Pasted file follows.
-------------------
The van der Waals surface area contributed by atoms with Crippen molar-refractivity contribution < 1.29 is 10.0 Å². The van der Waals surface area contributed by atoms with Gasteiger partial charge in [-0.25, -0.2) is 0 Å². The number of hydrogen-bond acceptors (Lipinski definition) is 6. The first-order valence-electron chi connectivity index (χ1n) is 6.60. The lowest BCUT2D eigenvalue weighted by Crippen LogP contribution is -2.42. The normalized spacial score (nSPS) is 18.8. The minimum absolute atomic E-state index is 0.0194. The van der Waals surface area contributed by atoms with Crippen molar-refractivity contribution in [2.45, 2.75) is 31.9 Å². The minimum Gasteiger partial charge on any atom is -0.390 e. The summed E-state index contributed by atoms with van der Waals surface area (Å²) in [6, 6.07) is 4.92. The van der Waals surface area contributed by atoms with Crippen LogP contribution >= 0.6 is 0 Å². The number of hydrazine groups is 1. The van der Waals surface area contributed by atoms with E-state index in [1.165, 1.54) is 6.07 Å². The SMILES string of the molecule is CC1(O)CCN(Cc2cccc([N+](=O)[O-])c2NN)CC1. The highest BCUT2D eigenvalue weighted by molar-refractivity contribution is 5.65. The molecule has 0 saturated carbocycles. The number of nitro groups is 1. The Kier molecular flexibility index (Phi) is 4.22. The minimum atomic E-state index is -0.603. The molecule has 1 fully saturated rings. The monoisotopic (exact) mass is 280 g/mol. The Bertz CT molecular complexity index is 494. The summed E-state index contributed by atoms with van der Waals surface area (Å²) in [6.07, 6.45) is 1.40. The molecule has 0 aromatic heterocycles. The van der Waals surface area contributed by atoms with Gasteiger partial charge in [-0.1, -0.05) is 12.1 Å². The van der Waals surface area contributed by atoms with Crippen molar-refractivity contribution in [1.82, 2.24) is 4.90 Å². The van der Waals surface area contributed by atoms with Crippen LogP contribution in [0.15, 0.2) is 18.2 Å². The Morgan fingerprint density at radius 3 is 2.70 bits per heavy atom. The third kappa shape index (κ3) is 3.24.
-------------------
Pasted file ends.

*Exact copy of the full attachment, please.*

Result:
The van der Waals surface area contributed by atoms with Crippen molar-refractivity contribution < 1.29 is 10.0 Å². The van der Waals surface area contributed by atoms with Gasteiger partial charge in [-0.25, -0.2) is 0 Å². The number of hydrogen-bond acceptors (Lipinski definition) is 6. The first-order valence-electron chi connectivity index (χ1n) is 6.60. The lowest BCUT2D eigenvalue weighted by Crippen LogP contribution is -2.42. The normalized spacial score (nSPS) is 18.8. The minimum absolute atomic E-state index is 0.0194. The van der Waals surface area contributed by atoms with Crippen molar-refractivity contribution in [2.45, 2.75) is 31.9 Å². The minimum Gasteiger partial charge on any atom is -0.390 e. The summed E-state index contributed by atoms with van der Waals surface area (Å²) in [6, 6.07) is 4.92. The van der Waals surface area contributed by atoms with Crippen LogP contribution >= 0.6 is 0 Å². The number of hydrazine groups is 1. The van der Waals surface area contributed by atoms with E-state index in [1.165, 1.54) is 6.07 Å². The SMILES string of the molecule is CC1(O)CCN(Cc2cccc([N+](=O)[O-])c2NN)CC1. The highest BCUT2D eigenvalue weighted by molar-refractivity contribution is 5.65. The molecule has 0 saturated carbocycles. The number of nitro groups is 1. The Kier molecular flexibility index (Phi) is 4.22. The minimum atomic E-state index is -0.603. The molecule has 1 fully saturated rings. The monoisotopic (exact) mass is 280 g/mol. The Bertz CT molecular complexity index is 494. The summed E-state index contributed by atoms with van der Waals surface area (Å²) in [6.07, 6.45) is 1.40. The molecule has 0 aromatic heterocycles. The van der Waals surface area contributed by atoms with Gasteiger partial charge in [-0.1, -0.05) is 12.1 Å². The van der Waals surface area contributed by atoms with Crippen molar-refractivity contribution in [1.82, 2.24) is 4.90 Å². The van der Waals surface area contributed by atoms with Crippen LogP contribution in [0.15, 0.2) is 18.2 Å². The Morgan fingerprint density at radius 3 is 2.70 bits per heavy atom. The third kappa shape index (κ3) is 3.24.